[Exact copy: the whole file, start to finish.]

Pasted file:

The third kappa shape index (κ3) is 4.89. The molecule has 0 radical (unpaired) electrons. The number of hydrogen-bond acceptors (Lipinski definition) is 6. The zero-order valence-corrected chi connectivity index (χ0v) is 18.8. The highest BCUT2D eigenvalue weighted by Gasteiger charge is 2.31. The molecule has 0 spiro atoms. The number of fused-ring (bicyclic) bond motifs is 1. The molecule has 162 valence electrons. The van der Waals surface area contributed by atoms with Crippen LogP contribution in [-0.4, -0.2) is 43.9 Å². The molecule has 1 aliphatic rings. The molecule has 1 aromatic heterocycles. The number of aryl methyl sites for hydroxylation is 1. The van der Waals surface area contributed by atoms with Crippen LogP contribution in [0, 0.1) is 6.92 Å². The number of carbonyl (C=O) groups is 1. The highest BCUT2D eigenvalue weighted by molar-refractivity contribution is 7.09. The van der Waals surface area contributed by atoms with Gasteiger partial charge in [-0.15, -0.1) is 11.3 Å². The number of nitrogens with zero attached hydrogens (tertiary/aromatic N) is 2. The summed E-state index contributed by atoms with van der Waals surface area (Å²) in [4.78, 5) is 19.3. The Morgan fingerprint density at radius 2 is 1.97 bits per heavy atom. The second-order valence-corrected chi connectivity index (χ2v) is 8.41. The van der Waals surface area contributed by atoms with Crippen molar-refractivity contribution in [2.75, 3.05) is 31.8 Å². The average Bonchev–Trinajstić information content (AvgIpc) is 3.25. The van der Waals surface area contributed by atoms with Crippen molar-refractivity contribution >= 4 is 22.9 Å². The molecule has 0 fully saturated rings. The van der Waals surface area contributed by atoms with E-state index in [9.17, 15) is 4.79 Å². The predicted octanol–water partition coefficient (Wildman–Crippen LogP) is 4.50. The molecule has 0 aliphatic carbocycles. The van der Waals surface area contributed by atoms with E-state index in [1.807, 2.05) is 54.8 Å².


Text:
The third kappa shape index (κ3) is 4.89. The molecule has 0 radical (unpaired) electrons. The number of hydrogen-bond acceptors (Lipinski definition) is 6. The zero-order valence-corrected chi connectivity index (χ0v) is 18.8. The highest BCUT2D eigenvalue weighted by Gasteiger charge is 2.31. The molecule has 0 spiro atoms. The number of fused-ring (bicyclic) bond motifs is 1. The molecule has 162 valence electrons. The van der Waals surface area contributed by atoms with Crippen LogP contribution in [-0.4, -0.2) is 43.9 Å². The molecule has 1 aliphatic rings. The molecule has 1 aromatic heterocycles. The number of aryl methyl sites for hydroxylation is 1. The van der Waals surface area contributed by atoms with Crippen LogP contribution in [0, 0.1) is 6.92 Å². The number of carbonyl (C=O) groups is 1. The highest BCUT2D eigenvalue weighted by molar-refractivity contribution is 7.09. The van der Waals surface area contributed by atoms with Gasteiger partial charge in [-0.15, -0.1) is 11.3 Å². The number of nitrogens with zero attached hydrogens (tertiary/aromatic N) is 2. The summed E-state index contributed by atoms with van der Waals surface area (Å²) in [4.78, 5) is 19.3. The Morgan fingerprint density at radius 2 is 1.97 bits per heavy atom. The second-order valence-corrected chi connectivity index (χ2v) is 8.41. The van der Waals surface area contributed by atoms with Crippen molar-refractivity contribution in [2.75, 3.05) is 31.8 Å². The average Bonchev–Trinajstić information content (AvgIpc) is 3.25. The van der Waals surface area contributed by atoms with Crippen molar-refractivity contribution >= 4 is 22.9 Å². The molecule has 0 fully saturated rings. The van der Waals surface area contributed by atoms with E-state index in [9.17, 15) is 4.79 Å². The predicted octanol–water partition coefficient (Wildman–Crippen LogP) is 4.50. The molecule has 0 aliphatic carbocycles. The van der Waals surface area contributed by atoms with E-state index in [1.807, 2.05) is 54.8 Å².